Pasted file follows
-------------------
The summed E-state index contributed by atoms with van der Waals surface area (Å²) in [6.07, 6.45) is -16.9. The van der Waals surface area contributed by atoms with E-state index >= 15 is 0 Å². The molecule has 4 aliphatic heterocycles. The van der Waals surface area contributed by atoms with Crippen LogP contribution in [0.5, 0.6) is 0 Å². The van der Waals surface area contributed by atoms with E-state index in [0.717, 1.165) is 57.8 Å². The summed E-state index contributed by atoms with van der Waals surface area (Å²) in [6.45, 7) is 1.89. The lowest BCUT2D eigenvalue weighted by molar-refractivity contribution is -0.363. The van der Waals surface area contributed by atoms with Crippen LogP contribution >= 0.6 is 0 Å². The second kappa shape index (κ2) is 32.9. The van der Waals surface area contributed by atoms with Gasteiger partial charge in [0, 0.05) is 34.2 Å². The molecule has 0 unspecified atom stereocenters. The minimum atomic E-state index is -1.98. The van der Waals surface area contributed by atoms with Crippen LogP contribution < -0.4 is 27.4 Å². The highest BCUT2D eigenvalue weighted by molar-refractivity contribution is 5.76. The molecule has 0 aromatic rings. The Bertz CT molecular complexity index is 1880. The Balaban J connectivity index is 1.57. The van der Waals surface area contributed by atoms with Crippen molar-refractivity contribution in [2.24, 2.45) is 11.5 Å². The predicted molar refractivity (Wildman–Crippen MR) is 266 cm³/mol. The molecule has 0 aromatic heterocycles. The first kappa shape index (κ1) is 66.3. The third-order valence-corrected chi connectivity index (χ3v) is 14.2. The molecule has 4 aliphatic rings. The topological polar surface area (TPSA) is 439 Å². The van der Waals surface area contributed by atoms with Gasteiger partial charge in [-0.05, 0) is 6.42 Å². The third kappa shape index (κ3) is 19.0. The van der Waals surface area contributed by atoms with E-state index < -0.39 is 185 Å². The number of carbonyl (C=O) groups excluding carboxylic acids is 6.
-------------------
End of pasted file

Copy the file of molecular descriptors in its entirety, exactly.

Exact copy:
The summed E-state index contributed by atoms with van der Waals surface area (Å²) in [6.07, 6.45) is -16.9. The van der Waals surface area contributed by atoms with E-state index >= 15 is 0 Å². The molecule has 4 aliphatic heterocycles. The van der Waals surface area contributed by atoms with Crippen LogP contribution in [0.5, 0.6) is 0 Å². The van der Waals surface area contributed by atoms with E-state index in [0.717, 1.165) is 57.8 Å². The summed E-state index contributed by atoms with van der Waals surface area (Å²) in [6.45, 7) is 1.89. The lowest BCUT2D eigenvalue weighted by molar-refractivity contribution is -0.363. The van der Waals surface area contributed by atoms with Crippen LogP contribution >= 0.6 is 0 Å². The second kappa shape index (κ2) is 32.9. The van der Waals surface area contributed by atoms with Gasteiger partial charge in [0, 0.05) is 34.2 Å². The molecule has 0 unspecified atom stereocenters. The minimum atomic E-state index is -1.98. The van der Waals surface area contributed by atoms with Crippen LogP contribution < -0.4 is 27.4 Å². The highest BCUT2D eigenvalue weighted by molar-refractivity contribution is 5.76. The molecule has 0 aromatic rings. The Bertz CT molecular complexity index is 1880. The Balaban J connectivity index is 1.57. The van der Waals surface area contributed by atoms with Crippen molar-refractivity contribution in [2.24, 2.45) is 11.5 Å². The predicted molar refractivity (Wildman–Crippen MR) is 266 cm³/mol. The molecule has 0 aromatic heterocycles. The first kappa shape index (κ1) is 66.3. The third-order valence-corrected chi connectivity index (χ3v) is 14.2. The molecule has 4 aliphatic rings. The topological polar surface area (TPSA) is 439 Å². The van der Waals surface area contributed by atoms with Gasteiger partial charge in [-0.05, 0) is 6.42 Å². The third kappa shape index (κ3) is 19.0. The van der Waals surface area contributed by atoms with E-state index < -0.39 is 185 Å². The number of carbonyl (C=O) groups excluding carboxylic acids is 6.